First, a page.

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Tag Archives: Holiday Season
Susan shifted uncomfortably in her new chair as she waited for Saint Nick to respond. Too many of Benton’s awards and photographs were still on the wall for her to feel comfortable doing business in this office. The near-empty mahogany desk stretched between her and the red-suited sprite on the other side of it like a still black sea. Santa looked back at her with a quizzical expression.
“Well I don’t know about that, Suzie. I don’t suppose we’re taking anything from you. You have just as many iPhones to sell as you did before.”
“Yes, but that’s not really the point.” Susan cleared her throat. “I know you’re not sneaking into our warehouses and filling up your sleigh with purloined phones.” She deliberately let the silence hang in the air for a moment. The company had done an extensive five-year study and could find no hiccups in their inventory beyond the usual shrinkage and minor employee infractions, but security had been increased nonetheless.
Every modern adaptation of A Christmas Carol starts out at a disadvantage. No matter the strengths of its take on the material, no matter what unique flourishes or embellishments it adds, no matter how novel its interpretation, the new version will inevitably be compared to its hallowed predecessor, so ingrained in the public consciousness that it has become a part of the cherished lore of the holiday season.
I am speaking, of course, of the classic 1992 film, The Muppet Christmas Carol, starring Michael Caine and Kermit the Frog, in the production that forever proved that Dickens’s work is best realized in shades of well-trained British grump and felt.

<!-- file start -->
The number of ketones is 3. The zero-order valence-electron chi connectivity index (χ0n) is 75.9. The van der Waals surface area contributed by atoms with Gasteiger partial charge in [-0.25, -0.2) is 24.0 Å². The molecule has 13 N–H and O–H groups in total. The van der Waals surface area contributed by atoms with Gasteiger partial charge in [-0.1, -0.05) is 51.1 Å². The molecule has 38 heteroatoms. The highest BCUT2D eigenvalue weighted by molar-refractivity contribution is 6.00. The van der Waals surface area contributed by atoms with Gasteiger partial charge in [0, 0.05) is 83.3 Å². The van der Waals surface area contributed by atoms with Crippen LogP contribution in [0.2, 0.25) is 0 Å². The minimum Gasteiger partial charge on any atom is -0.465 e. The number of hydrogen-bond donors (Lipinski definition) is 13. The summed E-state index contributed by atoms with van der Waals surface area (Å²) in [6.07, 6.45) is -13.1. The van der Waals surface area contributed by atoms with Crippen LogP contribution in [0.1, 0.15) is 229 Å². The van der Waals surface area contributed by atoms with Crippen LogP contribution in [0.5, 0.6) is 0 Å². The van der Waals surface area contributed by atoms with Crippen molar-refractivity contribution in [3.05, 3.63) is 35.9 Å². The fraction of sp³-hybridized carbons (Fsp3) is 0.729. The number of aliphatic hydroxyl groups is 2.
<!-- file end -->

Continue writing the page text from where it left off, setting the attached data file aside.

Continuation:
Despite working in the shadow of that seminal work, writer and director Robert Zemeckis, of Back to the Future fame, brought Dickens’s story to life anew in his motion-captured retelling of the classic tale. The film stars Jim Carrey as the curmudgeonly Ebenezer Scrooge, Gary Oldman as his put-upon employee Bob Cratchit, and Colin Firth, Robin Wright, Bob Hoskins, and Cary Elwes who, alongside Carrey and Oldman, play multiple roles in filling out the film’s cast. While Zemeckis assuredly puts his own stamp on the source material, in the end, his interpretation is a muddled one.
Classic films tend to evoke a decidedly mixed response from me at first blush. On the one hand, I’m drawn to them. I find myself enticed to not only find out what all the fuss is about, but to consume one more piece of our national zeitgeist. Seeing a film that’s as sewn into fabric of our popular culture as It’s a Wonderful Life gives me a connection both to the scores of other people who’ve seen the film and to the America that only exists in Norman Rockwell paintings.
That connection creates a yearning for an idyllic past that never existed beyond the original celluloid. It’s perpetuated annually as families gather ’round for another holiday rebroadcast. I don’t mean this as a knock against the film. In harmony with the story of the movie itself, the viewer can see something that might have been, but never was, and use it to gain a bit of perspective. It creates a connection to the myriad individuals who find themselves reaching for that same popular myth — real people united by a shared, imaginary reference point.
Despite this, and perhaps because of this, I also watch these films with an unavoidable air of skepticism. We live in an age that thrives on and revels in the slaughter of sacred cows. Irony, sarcasm, and cynicism are the order of the day, and I am hard-pressed to resist. I do my best to keep an open mind going into these movies, but there’s a part of me that invariably has to be tamped down — a part that’s perpetually prepared to ask, “what’s the big deal?”